Protests of Brazil’s Controversial President in New York and Texas

President Jair Bolsonaro of Brazil on inauguration day Jan. 1, 2019 (Photo Credit: US Embassy Brasília/Wikimedia Commons)

Two weeks ago, President Jair Bolsonaro of Brazil was being honored at a New York City gala as the selected Person of the Year by the Brazilian-American Chamber of Commerce only to cancel his appearance amid protests and opposition. The cancellation was followed by Bolsonaro instead attending an event hosted by the World Affairs Council in Dallas and Fort Worth. Bolsonaro was first chosen as the Person of the Year for the gala dinner in mid-February. Following the announcement, reservations for the event, with prices up to $30,000 for attendees, quickly sold out.

Jair Bolsonaro has been deeply controversial for his dictatorial leanings, anti-LGBT stance, eagerness to exploit the Amazon, offensiveness toward minorities and women, support of and connections to police-run militias, advocacy of police operating with impunity, and for conveying a willingness to jail political opponents.

The Brazilian-American Chamber of Commerce has a history of choosing one Brazilian and one American for its annual Person of the Year award. The American they chose to honor this year was Secretary of State Mike Pompeo, who incidentally and ironically had previously tweeted out his praise of the dictatorially inclined Bolsonaro’s “shared commitment to democracy, education, prosperity, security, and #humanrights.” Pompeo added that he was, “Looking forward to working together to support those suffering ‘under the weight of dictatorships’ in Cuba, Nicaragua, and Venezuela.”

The Brazilian-American Chamber of Commerce stated on their website their reasoning for selecting Bolsonaro for the Person of the Year award:

“The choice of President Bolsonaro is a recognition of his strongly stated intention of fostering closer commercial and diplomatic ties between Brazil and the United States and his firm commitment to building a strong and durable partnership between the two nations.”

Indeed, Bolsonaro has been enthusiastic about building closer commercial ties to the US, but this ambition has come packaged with extraordinary disregard for the environment. Bolsonaro’s environmental stances, alongside his anti-LGBT positioning, became the forefront issues of those opposed to the selection of Bolsonaro as Person of the Year.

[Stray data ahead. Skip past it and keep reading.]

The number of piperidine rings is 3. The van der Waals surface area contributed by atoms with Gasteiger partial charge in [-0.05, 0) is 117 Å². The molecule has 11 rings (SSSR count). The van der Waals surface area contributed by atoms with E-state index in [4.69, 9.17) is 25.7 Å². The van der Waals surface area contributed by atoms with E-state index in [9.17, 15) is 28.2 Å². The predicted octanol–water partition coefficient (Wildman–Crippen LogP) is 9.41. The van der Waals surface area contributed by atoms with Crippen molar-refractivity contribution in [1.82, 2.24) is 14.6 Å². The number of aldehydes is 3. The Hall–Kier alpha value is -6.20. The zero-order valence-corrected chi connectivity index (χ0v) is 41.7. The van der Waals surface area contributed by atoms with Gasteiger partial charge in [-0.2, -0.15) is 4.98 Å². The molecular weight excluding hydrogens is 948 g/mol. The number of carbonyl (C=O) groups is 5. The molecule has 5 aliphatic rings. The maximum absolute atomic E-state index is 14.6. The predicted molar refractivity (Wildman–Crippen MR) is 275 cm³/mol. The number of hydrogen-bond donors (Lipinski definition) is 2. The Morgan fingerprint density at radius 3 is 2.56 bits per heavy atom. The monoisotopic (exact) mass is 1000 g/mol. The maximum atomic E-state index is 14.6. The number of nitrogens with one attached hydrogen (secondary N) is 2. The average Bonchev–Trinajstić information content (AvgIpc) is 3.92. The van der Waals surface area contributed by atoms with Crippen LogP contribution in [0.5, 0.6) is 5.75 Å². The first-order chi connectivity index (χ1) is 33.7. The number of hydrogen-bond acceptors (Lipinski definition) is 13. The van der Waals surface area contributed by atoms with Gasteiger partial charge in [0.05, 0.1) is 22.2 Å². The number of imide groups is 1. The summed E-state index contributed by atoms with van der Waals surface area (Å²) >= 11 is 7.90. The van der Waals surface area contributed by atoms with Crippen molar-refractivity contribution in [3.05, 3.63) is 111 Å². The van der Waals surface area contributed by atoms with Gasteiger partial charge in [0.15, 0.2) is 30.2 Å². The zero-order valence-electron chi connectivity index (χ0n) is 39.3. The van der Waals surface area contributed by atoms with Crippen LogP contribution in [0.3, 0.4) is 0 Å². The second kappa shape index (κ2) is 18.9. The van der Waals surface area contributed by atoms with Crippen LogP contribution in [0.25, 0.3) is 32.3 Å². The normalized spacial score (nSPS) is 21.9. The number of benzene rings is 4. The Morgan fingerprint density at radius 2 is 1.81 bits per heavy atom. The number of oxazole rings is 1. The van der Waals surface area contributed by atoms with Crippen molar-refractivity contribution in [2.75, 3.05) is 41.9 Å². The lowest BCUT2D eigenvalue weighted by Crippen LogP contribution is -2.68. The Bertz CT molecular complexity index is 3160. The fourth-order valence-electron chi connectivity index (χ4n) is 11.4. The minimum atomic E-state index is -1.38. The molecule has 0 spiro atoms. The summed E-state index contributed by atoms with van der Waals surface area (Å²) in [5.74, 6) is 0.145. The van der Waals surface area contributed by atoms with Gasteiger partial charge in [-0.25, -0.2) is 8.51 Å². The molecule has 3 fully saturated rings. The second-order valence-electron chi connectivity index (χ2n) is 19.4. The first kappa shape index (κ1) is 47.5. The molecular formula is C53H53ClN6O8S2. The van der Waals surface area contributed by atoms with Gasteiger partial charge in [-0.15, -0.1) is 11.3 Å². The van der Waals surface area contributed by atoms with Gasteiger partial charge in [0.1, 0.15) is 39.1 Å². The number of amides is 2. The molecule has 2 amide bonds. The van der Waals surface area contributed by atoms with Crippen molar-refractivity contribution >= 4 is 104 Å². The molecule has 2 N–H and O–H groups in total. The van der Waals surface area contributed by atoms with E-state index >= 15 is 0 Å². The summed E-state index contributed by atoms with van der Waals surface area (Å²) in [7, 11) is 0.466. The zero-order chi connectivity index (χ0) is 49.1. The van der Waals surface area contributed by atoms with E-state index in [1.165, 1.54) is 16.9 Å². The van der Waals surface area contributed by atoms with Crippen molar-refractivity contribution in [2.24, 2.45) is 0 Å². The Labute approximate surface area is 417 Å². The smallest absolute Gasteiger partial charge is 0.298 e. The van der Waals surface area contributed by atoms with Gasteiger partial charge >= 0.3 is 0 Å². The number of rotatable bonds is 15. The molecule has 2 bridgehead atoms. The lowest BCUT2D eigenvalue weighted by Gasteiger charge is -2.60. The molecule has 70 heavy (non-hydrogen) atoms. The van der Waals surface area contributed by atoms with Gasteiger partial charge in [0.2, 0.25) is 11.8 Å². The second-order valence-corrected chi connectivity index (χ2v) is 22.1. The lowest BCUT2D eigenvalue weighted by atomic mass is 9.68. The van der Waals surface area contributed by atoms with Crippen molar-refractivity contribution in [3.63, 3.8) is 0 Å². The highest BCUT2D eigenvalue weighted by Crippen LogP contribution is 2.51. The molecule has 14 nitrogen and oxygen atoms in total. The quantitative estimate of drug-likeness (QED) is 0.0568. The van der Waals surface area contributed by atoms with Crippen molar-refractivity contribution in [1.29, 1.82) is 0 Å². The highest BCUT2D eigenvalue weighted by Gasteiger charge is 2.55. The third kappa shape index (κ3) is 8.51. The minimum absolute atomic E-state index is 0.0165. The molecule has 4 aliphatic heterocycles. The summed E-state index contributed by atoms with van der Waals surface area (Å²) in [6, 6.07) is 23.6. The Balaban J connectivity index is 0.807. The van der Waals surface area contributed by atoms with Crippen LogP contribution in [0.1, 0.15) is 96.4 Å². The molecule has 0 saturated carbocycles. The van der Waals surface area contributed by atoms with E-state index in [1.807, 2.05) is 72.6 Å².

Two days after winning the election, Bolsonaro’s top economic advisor, Paulo Guedes, announced the decision to merge the business-friendly Ministry of Agriculture and the Ministry of Environment into a combined superministry. Activists warned this decision would undermine the Ministry of Environment’s ability to restrain commercialization that damages the environment. Blairo Maggi and Edson Duarte, outgoing ministers of agriculture and environment respectively, criticized the decision to create such a superministry. Duarte warned, “The overloading of the ministry with so many and varied agendas would threaten the role of Brazilian representation in global decision-making forums.” One such agenda is the preservation of the Amazon, which faces a dramatic increase in deforestation with the agribusiness-driven Ministry of Agriculture at the helm of this new superministry. Bolsonaro has been forthright in stating that the new superministry will indeed “come from the productive sector.” As things stand, laws exist in Brazil that maintain that certain percentages of land in the Amazon must remain forested, and violations of these laws can entail fines. Bolsonaro’s Environmental Minister, Ricardo Salles, has criticized such fines for deforestation and illegal mining as “ideological.”

In addition to the Ministry of Agriculture enveloping the Ministry of Environment, the former was also given responsibility over indigenous territories, which had formerly been handled by the Ministry of Justice. Such a move leaves currently existing settlements of indigenous, who primarily reside in the Amazon, unlikely to gain legal recognition of their territory. The process of identifying Quilombo settlements, which are settlements reserved for Afro-Brazilians descended from slaves, is also expected to be affected. Following this shift of ministerial responsibility over indigenous and Quilombo settlements, Bolsonaro tweeted:

“More than 15% of national territory is demarcated as indigenous land and quilombos. Less than a million people live in these places, isolated from true Brazil, exploited and manipulated by NGOs. Together we will integrate these citizens.”